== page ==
Eric Snow added the comment:
Things are working as they should here. The key points:
* when running a script, sys.path is set to the script's directory (with no
script sys.path is set to the CWD, see issue13475),
* pkg/tests/__init__.py is loaded and executed twice: once as the script under
the __main__ module and once during import as pkg.tests,
* Python does not handle circular imports very well,
* bad things happen when a "top-level" module has the same name as a module in
Together those explain what's going on. The import you did at the REPL
happened with '' at sys.path, so modules are found at the right relative
places: pkg, pkg.http, pkg.tests, and pkg.tests.http. There is no script
involved, just imports, so no double-loading happens.
Things go south when you run "PYTHONPATH=. python3 pkg/tests/__init__.py".
First of all, pkg/tests/__init__.py is executed twice: once as the script and
once under import. Though you set PYTHONPATH, sys.path is set to
"pkg/tests", the directory the script is in. sys.path is ".", what you were
expecting to be at sys.path. So when finding modules, the import system
will first look in "pkg/tests" then in ".". Thus the pkg.* imports work as
expected. However, "from http.client import HTTPConnection" in
pkg/tests/http.py finds the same http.py (this time as the "http" module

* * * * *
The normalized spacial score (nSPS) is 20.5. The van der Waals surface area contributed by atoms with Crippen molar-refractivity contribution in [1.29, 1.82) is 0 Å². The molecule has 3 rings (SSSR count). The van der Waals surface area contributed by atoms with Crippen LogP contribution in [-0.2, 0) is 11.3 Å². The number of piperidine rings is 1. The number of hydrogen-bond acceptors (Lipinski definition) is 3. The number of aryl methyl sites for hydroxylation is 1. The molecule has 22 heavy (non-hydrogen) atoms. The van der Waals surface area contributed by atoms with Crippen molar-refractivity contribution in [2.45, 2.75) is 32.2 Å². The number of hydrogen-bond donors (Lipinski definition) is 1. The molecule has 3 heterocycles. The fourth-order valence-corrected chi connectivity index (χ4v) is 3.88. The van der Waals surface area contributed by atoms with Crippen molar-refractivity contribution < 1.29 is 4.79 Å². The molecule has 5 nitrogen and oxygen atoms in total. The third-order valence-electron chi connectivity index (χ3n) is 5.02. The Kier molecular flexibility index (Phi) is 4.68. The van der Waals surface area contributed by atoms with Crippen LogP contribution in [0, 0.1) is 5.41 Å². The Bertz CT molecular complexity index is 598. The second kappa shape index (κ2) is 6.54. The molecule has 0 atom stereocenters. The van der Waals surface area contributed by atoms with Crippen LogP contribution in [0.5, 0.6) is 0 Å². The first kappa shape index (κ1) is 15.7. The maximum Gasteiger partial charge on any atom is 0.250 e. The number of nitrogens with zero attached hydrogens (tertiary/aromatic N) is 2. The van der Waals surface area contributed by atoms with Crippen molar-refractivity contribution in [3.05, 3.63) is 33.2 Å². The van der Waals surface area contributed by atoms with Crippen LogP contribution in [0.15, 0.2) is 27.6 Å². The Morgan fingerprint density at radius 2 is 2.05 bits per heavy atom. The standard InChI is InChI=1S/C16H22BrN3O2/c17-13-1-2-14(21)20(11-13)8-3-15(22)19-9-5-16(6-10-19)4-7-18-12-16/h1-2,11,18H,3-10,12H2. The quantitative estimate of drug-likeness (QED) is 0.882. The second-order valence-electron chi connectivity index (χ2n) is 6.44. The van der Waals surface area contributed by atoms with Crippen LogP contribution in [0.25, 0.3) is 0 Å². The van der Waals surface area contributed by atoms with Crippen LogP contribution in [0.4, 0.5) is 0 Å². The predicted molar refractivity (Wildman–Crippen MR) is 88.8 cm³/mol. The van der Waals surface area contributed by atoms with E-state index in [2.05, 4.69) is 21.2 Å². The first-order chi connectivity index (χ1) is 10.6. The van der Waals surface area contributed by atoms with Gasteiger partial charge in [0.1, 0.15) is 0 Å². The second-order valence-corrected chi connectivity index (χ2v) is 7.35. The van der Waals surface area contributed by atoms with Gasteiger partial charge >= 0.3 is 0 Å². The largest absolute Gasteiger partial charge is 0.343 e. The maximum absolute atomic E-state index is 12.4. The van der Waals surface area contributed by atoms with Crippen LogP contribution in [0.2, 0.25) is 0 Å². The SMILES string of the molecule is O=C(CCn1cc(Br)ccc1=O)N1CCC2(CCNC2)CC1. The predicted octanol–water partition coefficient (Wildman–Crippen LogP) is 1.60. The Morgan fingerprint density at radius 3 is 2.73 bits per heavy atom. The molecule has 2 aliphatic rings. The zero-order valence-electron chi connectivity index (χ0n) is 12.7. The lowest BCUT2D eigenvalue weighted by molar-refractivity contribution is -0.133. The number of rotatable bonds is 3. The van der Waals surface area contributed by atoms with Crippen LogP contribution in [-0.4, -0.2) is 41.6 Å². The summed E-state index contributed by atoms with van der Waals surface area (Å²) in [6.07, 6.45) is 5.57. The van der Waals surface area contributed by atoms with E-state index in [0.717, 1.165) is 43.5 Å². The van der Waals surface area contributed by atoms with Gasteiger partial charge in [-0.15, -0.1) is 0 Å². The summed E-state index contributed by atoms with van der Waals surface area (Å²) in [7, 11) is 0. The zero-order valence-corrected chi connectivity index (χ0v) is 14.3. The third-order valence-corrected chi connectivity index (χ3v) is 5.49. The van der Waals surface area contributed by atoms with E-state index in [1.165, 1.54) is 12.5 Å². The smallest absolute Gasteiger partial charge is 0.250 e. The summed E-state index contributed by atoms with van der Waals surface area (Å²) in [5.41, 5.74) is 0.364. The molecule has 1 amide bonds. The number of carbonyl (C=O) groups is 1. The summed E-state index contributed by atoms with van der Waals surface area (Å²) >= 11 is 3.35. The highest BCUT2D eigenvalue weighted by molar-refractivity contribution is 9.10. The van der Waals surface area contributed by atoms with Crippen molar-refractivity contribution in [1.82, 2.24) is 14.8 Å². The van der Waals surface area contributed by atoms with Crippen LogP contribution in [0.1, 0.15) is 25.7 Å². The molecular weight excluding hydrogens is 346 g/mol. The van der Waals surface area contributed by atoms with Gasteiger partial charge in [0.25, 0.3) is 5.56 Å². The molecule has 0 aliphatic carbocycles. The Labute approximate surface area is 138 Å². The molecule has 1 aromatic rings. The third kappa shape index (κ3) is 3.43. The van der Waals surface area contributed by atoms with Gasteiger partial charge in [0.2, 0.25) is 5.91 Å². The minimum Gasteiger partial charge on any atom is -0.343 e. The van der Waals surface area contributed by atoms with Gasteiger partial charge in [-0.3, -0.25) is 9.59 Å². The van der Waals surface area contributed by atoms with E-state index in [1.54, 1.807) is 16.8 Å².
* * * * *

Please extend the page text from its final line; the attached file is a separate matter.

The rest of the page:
instead of "pkg.tests.http") in pkg/tests rather than the stdlib module as you
expected. So it tries to import it a second time with a different module name.
Since pkg/tests/http.py is already being loaded due to pkg/test/__init__.py,
you get a circular import. Even if you did not get the circular import you
would have gotten an ImportError for "http.client" since pkg/tests/http.py
neither behaves li
ke a package nor actually has any "client" submodule.
Part of the fix is to use relative imports where appropriate. For instance,
change pkg/tests/__init__.py like this:
from . import http
Also, don't run pkg/tests/__init__.py directly. Instead try this:
PYTHONPATH=. python3 -m pkg.tests
However, this implies that you wanted to run the package as a script, so you
should have pkg/tests/__main__.py which would import pkg.tests. Alternately,
you could have a dedicated script elsewhere, perhaps next to the pkg directory
that does the same thing. Here's what I mean:
__main__.py (option 1)
run_unittests.py (option 2)
Finally, don't name your modules with the same names as those in the stdlib.
Python tracker <rep...@bugs.python.org>
Python-bugs-list mailing list